The Infamous “Hunab Ku/Ometeotl” Symbol

The Infamous “Hunab Ku/Ometeotl” Symbol

I see a lot of confusion around this symbol. So let’s clarify the situation.

What the symbol is not:

Hunab Ku
The symbol does not represent Hunab Ku. Hunab Ku is a Yucateco Maya word used to describe the Christian God. This symbol has nothing to do with the Christian God. at all

The symbol does not represent Ometeotl. Ometeotl is a word created by Miguel Leon-Portilla that he defined as a monotheistic god. Ometeotl has since been redefined by danzantes to mean dual-energy. Ometeotl is thus a misappropriation of the Nahuatl language. This symbol has nothing to do with a monotheistic god or a dual energy.

What the symbol Is:

The symbol appears in both the Codex Magliabechiano and Codex Tudela which were produced in the 1500s in Central Mexico. The presence of Huitzilopochtli in the codices means the symbol is most likely from the Mexica culture not the Maya culture.

Water Spider Design or Butterfly Design

According to the Spanish descriptions in the Codex Magliabechiano, the symbol represents a water spider. Symbols of various insects were widespread in Pre-Columbian times and were used for various objects including lip plugs, blankets, and clothing. Many people do dispute that it is a water spider because it looks identical to depictions of butterfly so it is possible the Spaniards misidentified the butterfly as a water spider.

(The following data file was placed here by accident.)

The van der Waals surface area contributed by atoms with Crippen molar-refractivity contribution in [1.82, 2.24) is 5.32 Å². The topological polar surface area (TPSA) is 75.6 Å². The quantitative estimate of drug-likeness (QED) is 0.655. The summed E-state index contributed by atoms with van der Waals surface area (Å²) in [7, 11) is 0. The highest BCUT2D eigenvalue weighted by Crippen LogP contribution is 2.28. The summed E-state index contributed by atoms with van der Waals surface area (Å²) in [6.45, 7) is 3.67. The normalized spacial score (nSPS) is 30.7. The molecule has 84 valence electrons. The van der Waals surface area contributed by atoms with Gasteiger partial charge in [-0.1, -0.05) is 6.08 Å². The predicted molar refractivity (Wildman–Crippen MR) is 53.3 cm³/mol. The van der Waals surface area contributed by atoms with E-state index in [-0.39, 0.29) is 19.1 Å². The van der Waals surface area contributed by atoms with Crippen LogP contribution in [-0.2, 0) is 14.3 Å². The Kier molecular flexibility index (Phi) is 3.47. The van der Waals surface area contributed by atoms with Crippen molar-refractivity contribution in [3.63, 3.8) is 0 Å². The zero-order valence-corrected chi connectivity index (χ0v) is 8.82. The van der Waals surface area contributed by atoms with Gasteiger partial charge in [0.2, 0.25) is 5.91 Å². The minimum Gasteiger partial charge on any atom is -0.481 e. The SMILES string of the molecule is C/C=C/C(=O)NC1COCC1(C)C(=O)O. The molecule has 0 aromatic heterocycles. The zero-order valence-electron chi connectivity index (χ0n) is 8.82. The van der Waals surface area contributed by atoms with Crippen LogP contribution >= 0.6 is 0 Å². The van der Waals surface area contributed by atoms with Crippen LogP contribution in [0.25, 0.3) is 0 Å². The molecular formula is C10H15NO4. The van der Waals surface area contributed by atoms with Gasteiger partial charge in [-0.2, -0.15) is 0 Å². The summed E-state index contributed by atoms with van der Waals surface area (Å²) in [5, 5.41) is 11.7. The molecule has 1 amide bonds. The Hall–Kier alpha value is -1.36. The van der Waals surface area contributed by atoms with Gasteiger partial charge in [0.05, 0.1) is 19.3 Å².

The Five Directions
The water spider is laid out stylistically so that the parts of its body represent the five directions. This five directions configuration is very widespread throughout Mexico and scholars describe it as a quincunx. In many configurations (including page 1 of the Codex Ferjervary, the most intricate example that has survived to the present day), the center is the direction of fire, the east is the direction of the rising sun, north is the direction of the land of the dead, west is the direction of the women, and south is the direction of thorns.

Complementary Duality
In addition to the five directions, the water spider is also laid out stylistically to depict the xicalcoliuhqui (twisted gourd), which is very widespread in Mexico in various configurations. The Xicalcoliuhqui is intended to show parts of the water spider as a complementary duality that is in balance. Complementary duality is different from Christian duality because instead of two opposites that are in conflict, it depicts two interrelated and dependent but distinct aspects. The xicalcoliuhqui reminds us that the goal is to be balanced in everything we do in life but that both aspects of the dualities (anger/happiness, light/dark, life/death etc.), we encounter are valuable and required to achieve that balance.

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